May 2, 2017 report
Astronomer ponders the idea of looking for long extinct intelligent alien life
(Phys.org)—Jason Wright, an astronomy professor at Penn State, has uploaded a paper to the arXiv preprint sever that addresses the issue of whether we have looked hard enough for extinct alien life—particularly intelligent forms of extraterrestrial life. In his paper, he questions whether enough effort is being put into looking for evidence of space-faring alien life forms (technosignatures) that are now extinct but who might have left behind evidence of their existence here in our own solar system—everything here is much closer, he notes, than the next-nearest star system.
To be clear, Wright is not suggesting that he believes such forms of life once existed or that there is any evidence of them, as some in the media have suggested. Instead, he is merely suggesting that as part of a thorough search for alien life forms, we ought to include those that might once have been nearby, but who, for whatever reason, either left or went extinct. He notes that most current research involved in looking for life beyond Earth is focused on finding biosignatures—evidence of extraterrestrial life that is still alive today, including simple microbes.
Evidence of extinct aliens would likely be difficult if not impossible to find on Earth, he notes, due to plate tectonics, weather etc., if timelines of millions of years are considered. But other bodies in the solar system are capable of holding onto material for very long time periods due to subsurface features that offer protection from meteor strikes and solar radiation—examples might include asteroids or moons, which, if aliens did ever visit our solar system, would have provided both shelter and privacy. He notes that technosignatures could come in a variety of forms—from evidence of mining to materials that could not have formed naturally.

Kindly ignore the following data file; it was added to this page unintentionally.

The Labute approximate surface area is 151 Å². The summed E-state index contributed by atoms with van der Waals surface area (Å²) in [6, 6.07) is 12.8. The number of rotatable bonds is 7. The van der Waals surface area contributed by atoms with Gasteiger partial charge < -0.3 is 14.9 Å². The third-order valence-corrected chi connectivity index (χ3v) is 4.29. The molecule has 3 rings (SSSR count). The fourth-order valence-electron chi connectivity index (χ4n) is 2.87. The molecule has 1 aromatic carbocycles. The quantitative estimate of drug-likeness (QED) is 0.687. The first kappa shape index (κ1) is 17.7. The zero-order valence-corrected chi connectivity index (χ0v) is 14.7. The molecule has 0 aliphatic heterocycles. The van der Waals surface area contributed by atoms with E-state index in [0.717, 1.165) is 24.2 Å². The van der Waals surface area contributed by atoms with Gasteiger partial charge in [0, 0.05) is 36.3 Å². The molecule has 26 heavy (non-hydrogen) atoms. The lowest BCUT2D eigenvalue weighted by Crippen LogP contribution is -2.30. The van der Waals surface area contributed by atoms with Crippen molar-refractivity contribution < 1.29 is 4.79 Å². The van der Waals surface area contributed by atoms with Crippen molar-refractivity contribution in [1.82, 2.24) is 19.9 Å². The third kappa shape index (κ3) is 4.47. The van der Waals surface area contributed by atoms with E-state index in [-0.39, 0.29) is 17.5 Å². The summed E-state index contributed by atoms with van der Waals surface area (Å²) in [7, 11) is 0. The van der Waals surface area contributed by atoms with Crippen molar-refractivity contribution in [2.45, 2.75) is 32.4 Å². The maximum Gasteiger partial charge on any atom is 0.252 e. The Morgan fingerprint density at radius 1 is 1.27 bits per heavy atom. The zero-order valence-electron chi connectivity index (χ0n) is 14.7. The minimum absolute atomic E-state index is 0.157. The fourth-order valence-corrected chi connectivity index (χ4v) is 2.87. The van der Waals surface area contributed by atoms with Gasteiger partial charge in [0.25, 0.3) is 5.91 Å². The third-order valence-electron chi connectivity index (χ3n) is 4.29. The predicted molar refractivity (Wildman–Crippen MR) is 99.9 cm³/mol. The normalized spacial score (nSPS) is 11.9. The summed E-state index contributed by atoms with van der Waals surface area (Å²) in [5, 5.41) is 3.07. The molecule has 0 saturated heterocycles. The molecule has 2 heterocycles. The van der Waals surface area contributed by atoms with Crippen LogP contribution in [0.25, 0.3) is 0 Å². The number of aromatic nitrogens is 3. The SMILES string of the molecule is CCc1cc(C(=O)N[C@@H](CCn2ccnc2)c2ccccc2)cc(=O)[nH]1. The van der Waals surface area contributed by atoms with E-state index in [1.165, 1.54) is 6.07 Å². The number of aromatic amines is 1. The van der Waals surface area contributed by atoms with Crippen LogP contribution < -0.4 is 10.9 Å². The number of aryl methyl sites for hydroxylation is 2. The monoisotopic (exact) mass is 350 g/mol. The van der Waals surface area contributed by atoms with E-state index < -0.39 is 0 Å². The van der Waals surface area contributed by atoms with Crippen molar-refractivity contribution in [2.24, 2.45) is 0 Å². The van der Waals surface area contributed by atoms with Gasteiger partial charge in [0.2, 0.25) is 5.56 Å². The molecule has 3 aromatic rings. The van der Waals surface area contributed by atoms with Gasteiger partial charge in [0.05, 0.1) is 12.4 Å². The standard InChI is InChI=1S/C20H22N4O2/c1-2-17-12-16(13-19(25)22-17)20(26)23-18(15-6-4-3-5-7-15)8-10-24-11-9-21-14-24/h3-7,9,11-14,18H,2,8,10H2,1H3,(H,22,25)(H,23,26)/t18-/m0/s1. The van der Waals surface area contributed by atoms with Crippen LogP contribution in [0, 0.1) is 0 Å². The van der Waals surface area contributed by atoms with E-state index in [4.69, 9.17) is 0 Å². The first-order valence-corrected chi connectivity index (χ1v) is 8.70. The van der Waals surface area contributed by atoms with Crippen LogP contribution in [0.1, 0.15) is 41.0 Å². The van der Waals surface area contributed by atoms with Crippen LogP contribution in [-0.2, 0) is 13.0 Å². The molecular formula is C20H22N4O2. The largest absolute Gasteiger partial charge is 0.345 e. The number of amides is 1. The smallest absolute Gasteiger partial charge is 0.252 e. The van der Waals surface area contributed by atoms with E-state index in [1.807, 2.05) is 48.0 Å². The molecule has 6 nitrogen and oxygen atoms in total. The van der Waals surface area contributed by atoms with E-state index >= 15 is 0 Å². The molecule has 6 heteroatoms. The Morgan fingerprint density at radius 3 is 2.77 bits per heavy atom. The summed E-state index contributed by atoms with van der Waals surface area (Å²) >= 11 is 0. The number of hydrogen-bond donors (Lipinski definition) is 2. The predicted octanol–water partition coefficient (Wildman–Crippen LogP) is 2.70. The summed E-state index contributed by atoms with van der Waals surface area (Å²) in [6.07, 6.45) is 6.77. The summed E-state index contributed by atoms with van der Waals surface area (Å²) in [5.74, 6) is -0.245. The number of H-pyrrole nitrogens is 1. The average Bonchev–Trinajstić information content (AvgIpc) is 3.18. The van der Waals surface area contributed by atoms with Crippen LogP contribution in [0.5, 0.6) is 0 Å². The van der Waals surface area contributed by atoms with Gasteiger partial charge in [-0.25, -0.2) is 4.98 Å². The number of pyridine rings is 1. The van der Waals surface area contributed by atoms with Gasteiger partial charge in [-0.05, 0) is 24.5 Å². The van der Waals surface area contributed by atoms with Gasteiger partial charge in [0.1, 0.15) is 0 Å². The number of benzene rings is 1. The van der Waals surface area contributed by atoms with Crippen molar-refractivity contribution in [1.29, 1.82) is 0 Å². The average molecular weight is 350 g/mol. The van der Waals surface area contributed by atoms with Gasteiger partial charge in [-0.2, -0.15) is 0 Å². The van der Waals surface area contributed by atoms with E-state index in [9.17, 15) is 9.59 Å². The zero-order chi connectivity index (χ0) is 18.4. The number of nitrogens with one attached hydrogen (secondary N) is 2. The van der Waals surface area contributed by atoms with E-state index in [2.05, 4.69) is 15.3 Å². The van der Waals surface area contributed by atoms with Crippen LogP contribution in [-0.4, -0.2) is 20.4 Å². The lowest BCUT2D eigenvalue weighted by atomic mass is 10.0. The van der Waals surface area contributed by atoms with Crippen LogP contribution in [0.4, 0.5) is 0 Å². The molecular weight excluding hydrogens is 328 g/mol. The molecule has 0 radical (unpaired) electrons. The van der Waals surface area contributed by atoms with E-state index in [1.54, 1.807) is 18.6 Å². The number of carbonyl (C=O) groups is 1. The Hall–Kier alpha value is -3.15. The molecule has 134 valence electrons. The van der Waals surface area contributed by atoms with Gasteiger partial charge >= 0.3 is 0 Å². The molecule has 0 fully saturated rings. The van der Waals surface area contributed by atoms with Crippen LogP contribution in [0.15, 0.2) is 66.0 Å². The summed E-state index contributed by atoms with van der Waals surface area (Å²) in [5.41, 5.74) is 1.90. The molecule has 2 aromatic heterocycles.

Wright suggests that some effort ought to be made seeking technosignatures, both here on our home planet (in rock that is millions or even billions of years old, perhaps) and as we study planets, their moons and other objects in the solar system capable of harboring evidence.
One of the primary open questions of astrobiology is whether there is extant or extinct life elsewhere the Solar System. Implicit in much of this work is that we are looking for microbial or, at best, unintelligent life, even though technological artifacts might be much easier to find. SETI work on searches for alien artifacts in the Solar System typically presumes that such artifacts would be of extrasolar origin, even though life is known to have existed in the Solar System, on Earth, for eons. But if a prior technological, perhaps spacefaring, species ever arose in the Solar System, it might have produced artifacts or other technosignatures that have survived to present day, meaning Solar System artifact SETI provides a potential path to resolving astrobiology's question. Here, I discuss the origins and possible locations for technosignatures of such a prior indigenous technological species, which might have arisen on ancient Earth or another body, such as a pre-greenhouse Venus or a wet Mars. In the case of Venus, the arrival of its global greenhouse and potential resurfacing might have erased all evidence of its existence on the Venusian surface. In the case of Earth, erosion and, ultimately, plate tectonics may have erased most such evidence if the species lived Gyr ago. Remaining indigenous technosignatures might be expected to be extremely old, limiting the places they might still be found to beneath the surfaces of Mars and the Moon, or in the outer Solar System.
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